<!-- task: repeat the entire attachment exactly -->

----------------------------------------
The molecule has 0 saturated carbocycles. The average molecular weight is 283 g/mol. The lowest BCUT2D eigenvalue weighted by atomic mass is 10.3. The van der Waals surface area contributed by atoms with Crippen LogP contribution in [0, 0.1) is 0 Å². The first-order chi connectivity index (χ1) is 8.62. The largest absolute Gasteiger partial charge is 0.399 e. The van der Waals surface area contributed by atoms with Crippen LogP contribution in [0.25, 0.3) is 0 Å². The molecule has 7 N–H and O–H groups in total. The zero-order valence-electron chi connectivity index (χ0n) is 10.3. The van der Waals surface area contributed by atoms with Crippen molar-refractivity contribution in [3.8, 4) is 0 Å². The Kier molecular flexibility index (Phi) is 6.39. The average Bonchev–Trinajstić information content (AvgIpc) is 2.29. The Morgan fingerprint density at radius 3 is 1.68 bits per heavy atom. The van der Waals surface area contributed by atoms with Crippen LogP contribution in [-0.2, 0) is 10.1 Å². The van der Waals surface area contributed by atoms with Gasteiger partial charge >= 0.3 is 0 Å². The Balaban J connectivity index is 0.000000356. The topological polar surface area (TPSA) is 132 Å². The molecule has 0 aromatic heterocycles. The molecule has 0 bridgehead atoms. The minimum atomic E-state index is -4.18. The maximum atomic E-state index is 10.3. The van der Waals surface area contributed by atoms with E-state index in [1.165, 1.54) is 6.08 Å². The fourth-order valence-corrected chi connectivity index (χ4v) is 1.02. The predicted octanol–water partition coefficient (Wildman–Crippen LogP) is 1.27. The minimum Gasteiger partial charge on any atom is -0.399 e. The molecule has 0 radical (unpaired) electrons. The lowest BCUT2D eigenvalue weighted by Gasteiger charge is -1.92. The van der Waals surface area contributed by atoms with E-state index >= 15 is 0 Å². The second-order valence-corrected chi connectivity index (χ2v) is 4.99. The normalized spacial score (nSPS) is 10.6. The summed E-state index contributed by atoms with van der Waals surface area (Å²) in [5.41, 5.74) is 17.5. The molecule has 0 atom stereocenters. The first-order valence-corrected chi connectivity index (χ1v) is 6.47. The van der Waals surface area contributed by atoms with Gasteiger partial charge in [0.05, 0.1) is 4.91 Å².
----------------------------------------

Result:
The molecule has 0 saturated carbocycles. The average molecular weight is 283 g/mol. The lowest BCUT2D eigenvalue weighted by atomic mass is 10.3. The van der Waals surface area contributed by atoms with Crippen LogP contribution in [0, 0.1) is 0 Å². The first-order chi connectivity index (χ1) is 8.62. The largest absolute Gasteiger partial charge is 0.399 e. The van der Waals surface area contributed by atoms with Crippen LogP contribution in [0.25, 0.3) is 0 Å². The molecule has 7 N–H and O–H groups in total. The zero-order valence-electron chi connectivity index (χ0n) is 10.3. The van der Waals surface area contributed by atoms with Crippen molar-refractivity contribution in [3.8, 4) is 0 Å². The Kier molecular flexibility index (Phi) is 6.39. The average Bonchev–Trinajstić information content (AvgIpc) is 2.29. The Morgan fingerprint density at radius 3 is 1.68 bits per heavy atom. The van der Waals surface area contributed by atoms with Crippen LogP contribution in [-0.2, 0) is 10.1 Å². The van der Waals surface area contributed by atoms with Gasteiger partial charge >= 0.3 is 0 Å². The Balaban J connectivity index is 0.000000356. The topological polar surface area (TPSA) is 132 Å². The molecule has 0 aromatic heterocycles. The molecule has 0 bridgehead atoms. The minimum atomic E-state index is -4.18. The maximum atomic E-state index is 10.3. The van der Waals surface area contributed by atoms with E-state index in [1.165, 1.54) is 6.08 Å². The fourth-order valence-corrected chi connectivity index (χ4v) is 1.02. The predicted octanol–water partition coefficient (Wildman–Crippen LogP) is 1.27. The minimum Gasteiger partial charge on any atom is -0.399 e. The molecule has 0 radical (unpaired) electrons. The lowest BCUT2D eigenvalue weighted by Gasteiger charge is -1.92. The van der Waals surface area contributed by atoms with E-state index >= 15 is 0 Å². The second-order valence-corrected chi connectivity index (χ2v) is 4.99. The normalized spacial score (nSPS) is 10.6. The summed E-state index contributed by atoms with van der Waals surface area (Å²) in [5.41, 5.74) is 17.5. The molecule has 0 atom stereocenters. The first-order valence-corrected chi connectivity index (χ1v) is 6.47. The van der Waals surface area contributed by atoms with Gasteiger partial charge in [0.05, 0.1) is 4.91 Å².